Following his teaching, some Turkish architects recently teamed up to rehabilitate the area around Ankara and give home to the new residents, organizing, 11 km from the capital, the satellite city of Bati-Kent (1978-88 and following). Indeed, it is up to national personalities, sensitive to the values of places but equipped with up-to-date professionalism, to try to untie the basic knot, the fascinating dualism of a land-bridge between Asia and Europe, always oscillating between these two worlds: how to reconcile, that is, the affluent modernization in a Europeanist key, favored mostly by the ruling class, and the persistent vivacity of a composite past with nomadic origins, naturally present in the construction techniques of non-urbanized areas (Byzantine, Islamic, Ottoman and late Ottoman). The slow passing of one style into another, with a rhythm marked only by regional diversities, had given rise to the ” First Architectural Nationalism ”, characterized by a rigidly monumentalist Ottoman style, which was followed by expressive functionalism imported from Germany. Only from the second half of the 1940s did a more moderate indigenous trend emerge, called ” According to Architectural Nationalism ”, thanks to Sedad Hakki Eldem, the main representative of the first generation of modern Turkish architects, joined by Zeki Sayar, Turgut Cansever and the younger Behruz Cinici and Ersen Gürsel. First Architectural Nationalism ”, characterized by a rigidly monumentalist Ottoman style, which was followed by expressive functionalism imported from Germany. Only from the second half of the 1940s did a more moderate indigenous trend emerge, called ” According to Architectural Nationalism ”, thanks to Sedad Hakki Eldem, the main representative of the first generation of modern Turkish architects, joined by Zeki Sayar, Turgut Cansever and the younger Behruz Cinici and Ersen Gürsel. First Architectural Nationalism ”, characterized by a rigidly monumentalist Ottoman style, which was followed by expressive functionalism imported from Germany. Only from the second half of the 1940s did a more moderate indigenous trend emerge, called ” According to Architectural Nationalism ”, thanks to Sedad Hakki Eldem, the main representative of the first generation of modern Turkish architects, joined by Zeki Sayar, Turgut Cansever and the younger Behruz Cinici and Ersen Gürsel.
Eldem and Cansever temper the eclectic syntax of nationalism with a calculated and persuasive attention to the reasons of the context: current technologies and materials are then combined with the forms of tradition, simplified and rationalized according to a shrewd neo-historicism which, in some ways, it is similar to that of the Italians S. Muratori and G. Caniggia (see in this Appendix). In the Social Security Agency Complex in Zeyrek (Istanbul, 1962-64) Eldem highlights the particular ” critical ” regionalism, or neoregionalism, a trend that in younger personalities like Gürsel and Cinici turns into adherence to a postmodern poised between L Kahn and R. Venturi, although more joyful and not immune to brutalist influences derived from P. Rudolph.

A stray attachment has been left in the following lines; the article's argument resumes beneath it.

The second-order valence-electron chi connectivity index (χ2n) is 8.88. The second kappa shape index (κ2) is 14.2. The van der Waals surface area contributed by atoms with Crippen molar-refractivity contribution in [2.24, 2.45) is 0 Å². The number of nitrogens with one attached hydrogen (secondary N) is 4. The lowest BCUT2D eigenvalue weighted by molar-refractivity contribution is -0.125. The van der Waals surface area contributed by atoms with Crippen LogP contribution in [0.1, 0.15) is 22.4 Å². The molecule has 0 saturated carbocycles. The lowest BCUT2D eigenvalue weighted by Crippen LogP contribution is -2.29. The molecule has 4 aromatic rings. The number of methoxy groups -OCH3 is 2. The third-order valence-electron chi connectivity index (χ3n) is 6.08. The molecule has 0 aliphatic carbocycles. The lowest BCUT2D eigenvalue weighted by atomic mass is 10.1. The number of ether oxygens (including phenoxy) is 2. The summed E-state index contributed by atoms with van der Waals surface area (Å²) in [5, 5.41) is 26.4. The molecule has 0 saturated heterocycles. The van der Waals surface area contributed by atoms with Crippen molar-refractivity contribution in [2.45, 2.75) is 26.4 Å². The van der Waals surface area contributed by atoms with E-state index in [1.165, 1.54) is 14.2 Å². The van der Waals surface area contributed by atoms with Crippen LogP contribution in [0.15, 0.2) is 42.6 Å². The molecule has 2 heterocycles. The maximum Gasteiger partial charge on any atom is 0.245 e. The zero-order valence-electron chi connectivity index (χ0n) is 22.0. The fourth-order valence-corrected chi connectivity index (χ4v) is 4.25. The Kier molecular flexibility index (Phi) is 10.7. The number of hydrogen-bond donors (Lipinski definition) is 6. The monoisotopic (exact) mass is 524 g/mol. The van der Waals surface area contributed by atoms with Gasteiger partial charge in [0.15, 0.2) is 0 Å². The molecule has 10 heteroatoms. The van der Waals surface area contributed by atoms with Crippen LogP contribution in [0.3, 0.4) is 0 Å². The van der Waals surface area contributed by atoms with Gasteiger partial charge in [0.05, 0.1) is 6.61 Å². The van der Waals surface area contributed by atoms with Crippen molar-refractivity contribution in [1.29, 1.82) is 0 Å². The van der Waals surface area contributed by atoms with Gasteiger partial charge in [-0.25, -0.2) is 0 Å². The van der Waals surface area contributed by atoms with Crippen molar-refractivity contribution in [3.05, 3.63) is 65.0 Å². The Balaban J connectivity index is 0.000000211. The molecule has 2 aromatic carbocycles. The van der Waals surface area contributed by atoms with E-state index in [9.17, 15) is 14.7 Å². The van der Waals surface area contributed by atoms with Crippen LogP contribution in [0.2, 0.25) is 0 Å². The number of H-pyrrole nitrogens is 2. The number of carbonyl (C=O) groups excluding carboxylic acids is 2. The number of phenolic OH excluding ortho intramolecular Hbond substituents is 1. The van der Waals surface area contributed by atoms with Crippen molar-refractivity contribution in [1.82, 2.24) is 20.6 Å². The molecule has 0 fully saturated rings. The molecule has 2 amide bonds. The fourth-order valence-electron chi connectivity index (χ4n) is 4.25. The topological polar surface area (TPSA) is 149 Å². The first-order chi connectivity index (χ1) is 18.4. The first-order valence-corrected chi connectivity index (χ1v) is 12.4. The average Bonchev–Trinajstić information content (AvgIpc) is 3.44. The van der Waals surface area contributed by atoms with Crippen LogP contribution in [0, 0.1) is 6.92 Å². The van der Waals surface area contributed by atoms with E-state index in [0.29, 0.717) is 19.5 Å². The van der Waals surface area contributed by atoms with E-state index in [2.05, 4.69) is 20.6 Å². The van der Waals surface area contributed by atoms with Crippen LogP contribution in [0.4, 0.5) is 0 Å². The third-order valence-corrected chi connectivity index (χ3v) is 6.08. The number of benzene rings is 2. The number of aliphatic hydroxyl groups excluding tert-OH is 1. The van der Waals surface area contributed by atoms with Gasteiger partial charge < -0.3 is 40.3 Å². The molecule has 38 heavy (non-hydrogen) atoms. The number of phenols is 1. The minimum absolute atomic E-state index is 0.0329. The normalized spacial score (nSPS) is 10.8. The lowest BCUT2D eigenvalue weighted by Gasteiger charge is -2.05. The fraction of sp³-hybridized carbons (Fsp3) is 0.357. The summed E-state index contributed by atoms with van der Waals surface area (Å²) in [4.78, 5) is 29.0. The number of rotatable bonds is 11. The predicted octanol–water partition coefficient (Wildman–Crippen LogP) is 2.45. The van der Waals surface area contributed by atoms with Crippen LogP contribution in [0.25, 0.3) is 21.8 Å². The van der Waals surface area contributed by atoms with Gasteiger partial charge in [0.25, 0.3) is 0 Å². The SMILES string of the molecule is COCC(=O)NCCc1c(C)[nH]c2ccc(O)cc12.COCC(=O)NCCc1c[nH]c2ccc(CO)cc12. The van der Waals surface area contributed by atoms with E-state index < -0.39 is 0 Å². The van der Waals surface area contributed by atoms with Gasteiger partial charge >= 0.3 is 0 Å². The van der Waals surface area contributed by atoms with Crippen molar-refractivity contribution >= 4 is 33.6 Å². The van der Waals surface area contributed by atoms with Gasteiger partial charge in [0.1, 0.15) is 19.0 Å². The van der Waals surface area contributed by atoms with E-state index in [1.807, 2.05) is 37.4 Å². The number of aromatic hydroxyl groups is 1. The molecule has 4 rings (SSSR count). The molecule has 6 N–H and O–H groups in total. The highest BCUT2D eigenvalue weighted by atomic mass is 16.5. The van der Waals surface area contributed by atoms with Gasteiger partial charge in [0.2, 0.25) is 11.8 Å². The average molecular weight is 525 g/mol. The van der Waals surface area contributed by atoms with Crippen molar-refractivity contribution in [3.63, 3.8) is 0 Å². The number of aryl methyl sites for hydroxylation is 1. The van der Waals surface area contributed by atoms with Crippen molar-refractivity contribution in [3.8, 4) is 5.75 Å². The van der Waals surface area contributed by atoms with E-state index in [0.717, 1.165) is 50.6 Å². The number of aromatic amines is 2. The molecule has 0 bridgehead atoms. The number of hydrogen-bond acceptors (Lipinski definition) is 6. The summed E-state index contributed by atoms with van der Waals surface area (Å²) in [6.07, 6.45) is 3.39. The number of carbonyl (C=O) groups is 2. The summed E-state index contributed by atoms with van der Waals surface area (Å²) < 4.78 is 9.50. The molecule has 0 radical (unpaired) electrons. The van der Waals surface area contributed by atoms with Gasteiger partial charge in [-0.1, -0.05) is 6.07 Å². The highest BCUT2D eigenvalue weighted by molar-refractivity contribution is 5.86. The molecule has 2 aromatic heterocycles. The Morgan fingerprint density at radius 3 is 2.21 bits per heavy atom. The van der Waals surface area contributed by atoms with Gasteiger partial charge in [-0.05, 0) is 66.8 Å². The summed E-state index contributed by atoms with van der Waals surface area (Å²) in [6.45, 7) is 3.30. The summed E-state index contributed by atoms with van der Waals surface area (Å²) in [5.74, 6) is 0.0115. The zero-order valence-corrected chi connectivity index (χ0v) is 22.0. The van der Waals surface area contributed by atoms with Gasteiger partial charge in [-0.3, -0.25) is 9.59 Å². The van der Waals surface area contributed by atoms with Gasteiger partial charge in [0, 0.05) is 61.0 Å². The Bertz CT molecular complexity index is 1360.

We owe to Cansever the elaboration of a more sophisticated language: his architectures, in fact, with a clear and clean sign, draw nourishment from past civilizations (especially Anatolian and Ottoman) but to reinterpret them in current ways. Thus in the building of the Turkish Historical Society and in the project for the cultural center dedicated to Atatürk in Ankara, the traditional motifs are coordinated with Tautian memories, establishing semantic relationships in which the ornament (the “ East ”) is configured as connotative reference of the place. Nonetheless, the transition from a stylistic nationalism to a panorama of complex research, including high tech as well as free style postmodern, it was not entirely painless, resulting in a kind of architectural syncretism.
The most recent trends have therefore affected vast, even if in fact elitist, areas, and the only common foundation seems, indeed, to be the recognition of multiple cultural identities, albeit heterogeneously implemented. From this perspective, the legacy of the modern takes on both the face of new brutalism with Günay Cilingiroglu and Muhlis Tunca – who add audacious deconstruction to archetypal schemes – and the spurious high tech of the Taskim Trade and Business tower, designed by Doruk Pamir. On the other hand, the extreme neo-government of the EPA group is echoed by the moderate postmodern of the Arolat Group and Turkey ÇCavdar, softly adapted to rational systems. Finally, alongside the plastic expressionism of recent years, an experimentalism has been formed that is attentive to preserving the demands of the modern international. An example of this current is the villa in the suburbs of Istanbul by Has Architects (A. Hayzuran Hasol and Dogan Hasol, 1992): well-kept, even Scarpa in some details, it nevertheless risks the hibernation of forms.
Cinema. – In Turkey the first, sporadic cinematographic activities date back to the 1910s: Fuat Uzkinay directed the first Turkish documentary in 1914, Ayastefanos Taki Rus Abidesinin Yikilisi (“The destruction of the Russian monument in Ayastefanos”), while Sedat Simavi made two films in 1917 subject, Pence (“The claw”) and Casus (“The spy”). Only in the 1920s did production start on an industrial basis, thanks to the initiative of the Seden brothers (Kemal Film) and the Ipekci brothers (Ipek Film).
From the silent era until the 1940s, the figure of Muhsin Ertu dominated unchallenged.